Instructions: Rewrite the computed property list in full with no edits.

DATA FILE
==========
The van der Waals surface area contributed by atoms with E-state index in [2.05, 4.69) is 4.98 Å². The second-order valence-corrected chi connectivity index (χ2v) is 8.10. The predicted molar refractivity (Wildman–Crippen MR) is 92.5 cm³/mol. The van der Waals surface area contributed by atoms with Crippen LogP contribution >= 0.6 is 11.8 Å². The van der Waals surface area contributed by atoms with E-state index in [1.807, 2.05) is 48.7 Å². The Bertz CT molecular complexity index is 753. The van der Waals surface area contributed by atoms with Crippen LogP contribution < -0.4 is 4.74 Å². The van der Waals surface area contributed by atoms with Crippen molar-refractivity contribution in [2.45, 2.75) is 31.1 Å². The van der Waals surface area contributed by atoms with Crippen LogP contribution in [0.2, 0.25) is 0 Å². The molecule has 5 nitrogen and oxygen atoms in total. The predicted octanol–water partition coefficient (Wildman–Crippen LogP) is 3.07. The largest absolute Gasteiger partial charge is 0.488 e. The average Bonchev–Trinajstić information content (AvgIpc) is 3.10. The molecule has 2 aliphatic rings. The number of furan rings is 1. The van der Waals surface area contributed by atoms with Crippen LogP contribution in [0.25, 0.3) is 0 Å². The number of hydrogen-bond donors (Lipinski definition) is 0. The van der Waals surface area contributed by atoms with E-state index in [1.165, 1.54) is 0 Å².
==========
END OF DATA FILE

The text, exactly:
The van der Waals surface area contributed by atoms with E-state index in [2.05, 4.69) is 4.98 Å². The second-order valence-corrected chi connectivity index (χ2v) is 8.10. The predicted molar refractivity (Wildman–Crippen MR) is 92.5 cm³/mol. The van der Waals surface area contributed by atoms with Crippen LogP contribution >= 0.6 is 11.8 Å². The van der Waals surface area contributed by atoms with E-state index in [1.807, 2.05) is 48.7 Å². The Bertz CT molecular complexity index is 753. The van der Waals surface area contributed by atoms with Crippen LogP contribution < -0.4 is 4.74 Å². The van der Waals surface area contributed by atoms with Crippen molar-refractivity contribution in [2.45, 2.75) is 31.1 Å². The van der Waals surface area contributed by atoms with Crippen LogP contribution in [0.2, 0.25) is 0 Å². The molecule has 5 nitrogen and oxygen atoms in total. The predicted octanol–water partition coefficient (Wildman–Crippen LogP) is 3.07. The largest absolute Gasteiger partial charge is 0.488 e. The average Bonchev–Trinajstić information content (AvgIpc) is 3.10. The molecule has 2 aliphatic rings. The number of furan rings is 1. The van der Waals surface area contributed by atoms with Crippen LogP contribution in [0.25, 0.3) is 0 Å². The number of hydrogen-bond donors (Lipinski definition) is 0. The van der Waals surface area contributed by atoms with E-state index in [1.165, 1.54) is 0 Å².